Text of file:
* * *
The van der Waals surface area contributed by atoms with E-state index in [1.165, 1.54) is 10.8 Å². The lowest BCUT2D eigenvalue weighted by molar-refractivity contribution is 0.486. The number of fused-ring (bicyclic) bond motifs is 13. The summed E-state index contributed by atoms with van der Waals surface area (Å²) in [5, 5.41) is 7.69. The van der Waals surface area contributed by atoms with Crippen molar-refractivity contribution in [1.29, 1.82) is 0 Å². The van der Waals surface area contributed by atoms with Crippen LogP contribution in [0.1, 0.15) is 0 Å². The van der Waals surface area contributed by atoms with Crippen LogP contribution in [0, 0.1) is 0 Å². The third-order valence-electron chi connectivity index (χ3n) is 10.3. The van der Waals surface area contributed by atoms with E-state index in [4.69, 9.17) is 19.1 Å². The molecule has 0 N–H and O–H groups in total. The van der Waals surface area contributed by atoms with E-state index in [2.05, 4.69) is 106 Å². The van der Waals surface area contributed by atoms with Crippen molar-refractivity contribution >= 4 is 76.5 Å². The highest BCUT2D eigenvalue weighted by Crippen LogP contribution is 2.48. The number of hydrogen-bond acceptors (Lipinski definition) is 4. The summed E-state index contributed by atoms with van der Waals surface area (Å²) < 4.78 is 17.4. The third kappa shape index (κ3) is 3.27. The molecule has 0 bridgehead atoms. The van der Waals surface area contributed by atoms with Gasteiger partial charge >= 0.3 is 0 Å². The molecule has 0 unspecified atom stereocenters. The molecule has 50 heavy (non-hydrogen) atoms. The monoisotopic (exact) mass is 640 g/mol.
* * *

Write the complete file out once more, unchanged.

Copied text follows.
The van der Waals surface area contributed by atoms with E-state index in [1.165, 1.54) is 10.8 Å². The lowest BCUT2D eigenvalue weighted by molar-refractivity contribution is 0.486. The number of fused-ring (bicyclic) bond motifs is 13. The summed E-state index contributed by atoms with van der Waals surface area (Å²) in [5, 5.41) is 7.69. The van der Waals surface area contributed by atoms with Crippen molar-refractivity contribution in [1.29, 1.82) is 0 Å². The van der Waals surface area contributed by atoms with Crippen LogP contribution in [0.1, 0.15) is 0 Å². The van der Waals surface area contributed by atoms with Crippen LogP contribution in [0, 0.1) is 0 Å². The third-order valence-electron chi connectivity index (χ3n) is 10.3. The van der Waals surface area contributed by atoms with E-state index in [4.69, 9.17) is 19.1 Å². The molecule has 0 N–H and O–H groups in total. The van der Waals surface area contributed by atoms with E-state index in [2.05, 4.69) is 106 Å². The van der Waals surface area contributed by atoms with Crippen molar-refractivity contribution >= 4 is 76.5 Å². The highest BCUT2D eigenvalue weighted by Crippen LogP contribution is 2.48. The number of hydrogen-bond acceptors (Lipinski definition) is 4. The summed E-state index contributed by atoms with van der Waals surface area (Å²) < 4.78 is 17.4. The third kappa shape index (κ3) is 3.27. The molecule has 0 bridgehead atoms. The van der Waals surface area contributed by atoms with Gasteiger partial charge >= 0.3 is 0 Å². The molecule has 0 unspecified atom stereocenters. The molecule has 50 heavy (non-hydrogen) atoms. The monoisotopic (exact) mass is 640 g/mol.